At a fascinating table discussion on strategies for patient centric trial design and digital patient engagement, one of the moderators, John Linnell (a COPD patient and member of AstraZeneca’s patient partnership program) shared the fantastic engagement model that AstraZeneca has implemented. Over 80 percent of the studies they run now include patients at some point in the startup process: reviewing protocols, analyzing patient materials, and taking part in surveys to access patient needs.
The overriding feeling and take home was one of a shift in thinking. The patient as the partner.
Every nine years, the cost of bringing a drug to market doubles. So the idea that connecting with patients and including patients in trial design isn’t just effective recruitment, it’s logical for retention and reduced attrition rates, too. If a trial is designed to better meet the patient and care partner’s needs, the patient will be more likely to take part in the study, the study will recruit on time, and costs won’t spiral out of control.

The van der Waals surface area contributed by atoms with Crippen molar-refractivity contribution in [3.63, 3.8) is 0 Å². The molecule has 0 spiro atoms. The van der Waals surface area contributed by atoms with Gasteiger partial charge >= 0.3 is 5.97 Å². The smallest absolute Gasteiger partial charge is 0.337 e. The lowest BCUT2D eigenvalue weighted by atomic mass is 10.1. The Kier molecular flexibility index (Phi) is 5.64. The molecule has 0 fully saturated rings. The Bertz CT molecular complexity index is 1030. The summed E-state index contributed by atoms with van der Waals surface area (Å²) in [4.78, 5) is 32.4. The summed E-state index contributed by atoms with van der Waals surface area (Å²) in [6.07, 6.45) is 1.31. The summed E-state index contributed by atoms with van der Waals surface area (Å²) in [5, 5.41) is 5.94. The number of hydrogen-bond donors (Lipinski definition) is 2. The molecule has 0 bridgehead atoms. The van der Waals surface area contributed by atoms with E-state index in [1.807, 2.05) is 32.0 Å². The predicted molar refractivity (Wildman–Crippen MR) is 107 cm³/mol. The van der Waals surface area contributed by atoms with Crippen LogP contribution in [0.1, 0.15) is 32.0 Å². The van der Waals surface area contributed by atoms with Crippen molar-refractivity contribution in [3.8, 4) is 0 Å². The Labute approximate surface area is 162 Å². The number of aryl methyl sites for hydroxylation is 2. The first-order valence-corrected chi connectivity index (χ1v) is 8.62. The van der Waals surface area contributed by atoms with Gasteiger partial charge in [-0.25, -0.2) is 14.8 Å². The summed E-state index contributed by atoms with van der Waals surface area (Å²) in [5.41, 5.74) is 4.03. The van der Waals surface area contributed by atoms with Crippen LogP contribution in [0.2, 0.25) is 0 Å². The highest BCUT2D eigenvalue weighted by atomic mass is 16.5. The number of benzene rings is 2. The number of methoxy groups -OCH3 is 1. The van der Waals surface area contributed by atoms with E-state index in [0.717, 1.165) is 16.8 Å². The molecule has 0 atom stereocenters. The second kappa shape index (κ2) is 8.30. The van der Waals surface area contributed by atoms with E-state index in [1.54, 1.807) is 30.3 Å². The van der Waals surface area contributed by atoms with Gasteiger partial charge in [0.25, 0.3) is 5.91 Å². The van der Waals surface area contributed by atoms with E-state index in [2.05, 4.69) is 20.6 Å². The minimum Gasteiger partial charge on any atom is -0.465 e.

Another speaker shared a statistic that we probably already know: oncology studies take 20 percent longer to get from Phase 1 to market, and rare diseases can take 70 percent longer than other indications. We heard that a lack of patients meeting inclusion/exclusion criteria was an issue, with patients not knowing about a study because they didn’t live near a center. However, they also shared that sometimes patients don’t hear back from sites because the sites might be overwhelmed. When we implement recruitment initiatives, we shouldn’t just focus on supporting the patients and ensuring the trial meets their needs, too – we should also look at ensuring the sites get the support they need!